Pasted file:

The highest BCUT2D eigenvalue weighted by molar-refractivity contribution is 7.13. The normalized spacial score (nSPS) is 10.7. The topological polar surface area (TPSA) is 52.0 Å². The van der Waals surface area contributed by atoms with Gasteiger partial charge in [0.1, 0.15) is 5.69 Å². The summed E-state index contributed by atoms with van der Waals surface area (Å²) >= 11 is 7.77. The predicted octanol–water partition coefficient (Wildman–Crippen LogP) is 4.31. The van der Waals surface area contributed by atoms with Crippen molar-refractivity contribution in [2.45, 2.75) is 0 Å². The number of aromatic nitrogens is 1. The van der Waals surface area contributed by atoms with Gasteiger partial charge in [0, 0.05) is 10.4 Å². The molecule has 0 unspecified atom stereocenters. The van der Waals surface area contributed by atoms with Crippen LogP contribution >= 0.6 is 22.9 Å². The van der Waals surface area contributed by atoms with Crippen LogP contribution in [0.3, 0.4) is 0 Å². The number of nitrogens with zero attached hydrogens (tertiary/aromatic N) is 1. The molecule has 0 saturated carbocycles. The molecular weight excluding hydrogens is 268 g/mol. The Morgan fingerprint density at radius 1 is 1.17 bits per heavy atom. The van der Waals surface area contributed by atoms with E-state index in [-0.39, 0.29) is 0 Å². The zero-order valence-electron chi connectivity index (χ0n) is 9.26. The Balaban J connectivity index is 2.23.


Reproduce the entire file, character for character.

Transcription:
The highest BCUT2D eigenvalue weighted by molar-refractivity contribution is 7.13. The normalized spacial score (nSPS) is 10.7. The topological polar surface area (TPSA) is 52.0 Å². The van der Waals surface area contributed by atoms with Gasteiger partial charge in [0.1, 0.15) is 5.69 Å². The summed E-state index contributed by atoms with van der Waals surface area (Å²) >= 11 is 7.77. The predicted octanol–water partition coefficient (Wildman–Crippen LogP) is 4.31. The van der Waals surface area contributed by atoms with Crippen molar-refractivity contribution in [2.45, 2.75) is 0 Å². The number of aromatic nitrogens is 1. The van der Waals surface area contributed by atoms with Gasteiger partial charge in [0, 0.05) is 10.4 Å². The molecule has 0 unspecified atom stereocenters. The van der Waals surface area contributed by atoms with Crippen LogP contribution >= 0.6 is 22.9 Å². The van der Waals surface area contributed by atoms with Crippen LogP contribution in [0.3, 0.4) is 0 Å². The number of nitrogens with zero attached hydrogens (tertiary/aromatic N) is 1. The molecule has 0 saturated carbocycles. The molecular weight excluding hydrogens is 268 g/mol. The Morgan fingerprint density at radius 1 is 1.17 bits per heavy atom. The van der Waals surface area contributed by atoms with E-state index in [-0.39, 0.29) is 0 Å². The zero-order valence-electron chi connectivity index (χ0n) is 9.26. The Balaban J connectivity index is 2.23.